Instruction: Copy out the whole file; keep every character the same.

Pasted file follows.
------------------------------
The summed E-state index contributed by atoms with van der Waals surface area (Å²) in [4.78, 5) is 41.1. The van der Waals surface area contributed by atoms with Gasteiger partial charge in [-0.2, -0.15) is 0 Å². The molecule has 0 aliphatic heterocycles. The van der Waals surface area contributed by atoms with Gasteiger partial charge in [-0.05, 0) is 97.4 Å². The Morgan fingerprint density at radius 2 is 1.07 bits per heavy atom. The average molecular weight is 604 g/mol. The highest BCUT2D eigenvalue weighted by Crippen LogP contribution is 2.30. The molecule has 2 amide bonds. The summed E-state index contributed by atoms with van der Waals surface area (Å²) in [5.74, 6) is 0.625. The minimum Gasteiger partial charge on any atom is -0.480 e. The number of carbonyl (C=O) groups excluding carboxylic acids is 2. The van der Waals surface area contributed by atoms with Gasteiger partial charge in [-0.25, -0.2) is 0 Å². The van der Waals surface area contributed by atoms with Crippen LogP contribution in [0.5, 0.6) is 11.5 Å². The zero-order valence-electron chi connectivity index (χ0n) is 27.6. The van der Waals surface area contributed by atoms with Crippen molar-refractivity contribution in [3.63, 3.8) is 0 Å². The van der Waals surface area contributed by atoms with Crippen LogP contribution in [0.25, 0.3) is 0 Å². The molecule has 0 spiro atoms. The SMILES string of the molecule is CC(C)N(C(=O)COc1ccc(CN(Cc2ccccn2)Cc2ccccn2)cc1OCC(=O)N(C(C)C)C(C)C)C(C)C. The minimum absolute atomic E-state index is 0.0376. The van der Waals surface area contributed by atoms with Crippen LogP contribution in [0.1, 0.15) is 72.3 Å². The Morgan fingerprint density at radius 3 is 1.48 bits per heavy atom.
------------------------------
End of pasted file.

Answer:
The summed E-state index contributed by atoms with van der Waals surface area (Å²) in [4.78, 5) is 41.1. The van der Waals surface area contributed by atoms with Gasteiger partial charge in [-0.2, -0.15) is 0 Å². The molecule has 0 aliphatic heterocycles. The van der Waals surface area contributed by atoms with Gasteiger partial charge in [-0.05, 0) is 97.4 Å². The Morgan fingerprint density at radius 2 is 1.07 bits per heavy atom. The average molecular weight is 604 g/mol. The highest BCUT2D eigenvalue weighted by Crippen LogP contribution is 2.30. The molecule has 2 amide bonds. The summed E-state index contributed by atoms with van der Waals surface area (Å²) in [5.74, 6) is 0.625. The minimum Gasteiger partial charge on any atom is -0.480 e. The number of carbonyl (C=O) groups excluding carboxylic acids is 2. The van der Waals surface area contributed by atoms with Gasteiger partial charge in [-0.25, -0.2) is 0 Å². The van der Waals surface area contributed by atoms with Crippen LogP contribution in [0.5, 0.6) is 11.5 Å². The zero-order valence-electron chi connectivity index (χ0n) is 27.6. The van der Waals surface area contributed by atoms with Crippen molar-refractivity contribution in [3.63, 3.8) is 0 Å². The van der Waals surface area contributed by atoms with Crippen LogP contribution in [0.25, 0.3) is 0 Å². The molecule has 0 spiro atoms. The SMILES string of the molecule is CC(C)N(C(=O)COc1ccc(CN(Cc2ccccn2)Cc2ccccn2)cc1OCC(=O)N(C(C)C)C(C)C)C(C)C. The minimum absolute atomic E-state index is 0.0376. The van der Waals surface area contributed by atoms with Crippen LogP contribution in [0.1, 0.15) is 72.3 Å². The Morgan fingerprint density at radius 3 is 1.48 bits per heavy atom.